Two individuals were fired by their employers shortly after disclosing their plans to undergo a gender transformation. The EEOC has filed lawsuits on behalf of the individuals claiming the employers discriminated on the basis of sex or gender stereotypes, preferences, or expectations.
Recently, the Equal Employment Opportunity Commission (EEOC) alleged violations of Title VII when two employers, a Florida eye clinic and a Michigan funeral home, engaged in discriminatory sex-based considerations because an employee was transgender, transitioning in gender, and/or because the employee did not conform to the employer’s sex-based or gender-based stereotypes or expectations. In both cases, the employee had begun the process of transitioning from male to female.
In the first case, EEOC v. Lakeland Eye Clinic, Michael Branson worked at the Lakeland Eye Clinic in Florida as Director of Hearing Services. Branson presented himself as a male at the time of hiring in July 2010, but began wearing women’s clothing and makeup in February 2011. Branson’s coworkers responded negatively, often snickering, rolling their eyes, or withdrawing from social interaction with Branson. In April, Branson’s employer confronted her about her appearance. Branson informed her employer that she was undergoing a gender transition from male to female. She also sought to change her name from Michael to Brandi. Branson was fired in June, and told that her position was being eliminated and the hearing services division was closing. However, the division continued to operate and a male employee, who expressed traditional male gender norms, was hired in August.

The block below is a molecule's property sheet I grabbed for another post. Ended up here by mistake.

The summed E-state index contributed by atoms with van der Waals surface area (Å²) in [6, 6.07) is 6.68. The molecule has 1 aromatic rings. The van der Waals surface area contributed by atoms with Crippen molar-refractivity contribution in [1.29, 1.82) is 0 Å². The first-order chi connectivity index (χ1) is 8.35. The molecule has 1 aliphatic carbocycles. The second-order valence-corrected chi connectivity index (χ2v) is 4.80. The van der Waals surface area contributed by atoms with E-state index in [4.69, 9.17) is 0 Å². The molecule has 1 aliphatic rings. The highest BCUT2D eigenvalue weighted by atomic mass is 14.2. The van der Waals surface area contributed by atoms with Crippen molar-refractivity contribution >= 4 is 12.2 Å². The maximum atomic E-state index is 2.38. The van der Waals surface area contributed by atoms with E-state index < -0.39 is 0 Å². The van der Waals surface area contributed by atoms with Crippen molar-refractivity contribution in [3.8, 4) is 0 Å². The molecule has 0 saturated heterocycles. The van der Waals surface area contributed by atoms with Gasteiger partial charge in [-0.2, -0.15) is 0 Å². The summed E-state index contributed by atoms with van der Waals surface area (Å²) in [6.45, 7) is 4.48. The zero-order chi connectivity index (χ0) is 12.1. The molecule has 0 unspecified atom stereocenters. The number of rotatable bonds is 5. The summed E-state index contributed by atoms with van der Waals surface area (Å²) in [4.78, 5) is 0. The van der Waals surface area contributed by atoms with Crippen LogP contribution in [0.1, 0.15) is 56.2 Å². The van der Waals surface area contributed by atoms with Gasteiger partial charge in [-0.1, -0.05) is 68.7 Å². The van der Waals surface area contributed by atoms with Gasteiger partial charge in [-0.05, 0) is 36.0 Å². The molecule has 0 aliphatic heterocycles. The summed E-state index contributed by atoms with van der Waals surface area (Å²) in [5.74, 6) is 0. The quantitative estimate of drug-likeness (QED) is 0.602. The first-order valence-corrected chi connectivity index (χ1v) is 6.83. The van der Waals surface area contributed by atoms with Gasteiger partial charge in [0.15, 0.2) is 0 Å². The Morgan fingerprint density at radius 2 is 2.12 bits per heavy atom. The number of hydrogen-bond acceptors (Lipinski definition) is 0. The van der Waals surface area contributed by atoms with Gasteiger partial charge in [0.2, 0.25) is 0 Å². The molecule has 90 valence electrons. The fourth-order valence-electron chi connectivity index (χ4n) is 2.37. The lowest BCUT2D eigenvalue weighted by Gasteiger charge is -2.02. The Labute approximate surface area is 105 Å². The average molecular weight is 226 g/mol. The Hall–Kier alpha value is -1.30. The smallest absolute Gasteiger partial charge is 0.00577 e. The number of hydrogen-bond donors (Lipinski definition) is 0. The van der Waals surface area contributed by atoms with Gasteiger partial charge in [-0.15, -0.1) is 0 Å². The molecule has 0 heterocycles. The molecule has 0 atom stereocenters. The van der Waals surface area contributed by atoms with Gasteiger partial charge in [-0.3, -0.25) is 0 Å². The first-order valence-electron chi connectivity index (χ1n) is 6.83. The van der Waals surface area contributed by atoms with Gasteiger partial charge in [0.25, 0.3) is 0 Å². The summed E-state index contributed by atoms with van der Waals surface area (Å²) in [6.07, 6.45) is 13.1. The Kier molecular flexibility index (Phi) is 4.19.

In the second case, EEOC v. R.G. & G.R. Harris Funeral Homes, Aimee Stephens was employed as an embalmer and funeral director at a Detroit funeral home. In July 2013, Stephens informed her employer that she planned to undergo a gender transition from male to female, and would begin to dress as a woman at work. Stephens was fired two weeks later, with her employer noting that what she was proposing to do was unacceptable.
In both cases, the EEOC cited its 2012 ruling in Macy v. Holder, in which the EEOC recognized that employment discrimination against transgender employees constitutes discrimination on the basis of sex. The EEOC stated in a press release that the lawsuits here are consistent with its position in Macy and binding court precedent.
Both cases are intended to reinforce the EEOC’s Strategic Enforcement Plan—a commitment to protecting lesbian, gay, bisexual, and transgender individuals from discrimination. Employers should understand that claims of transgender discrimination are now being recognized and supported by the EEOC. Employers should be cognizant of these potential claims when an employee identifies as transgender or discloses his or her intent to transition.
This client alert is intended to inform clients and other interested parties about legal matters of current interest and is not intended as legal advice.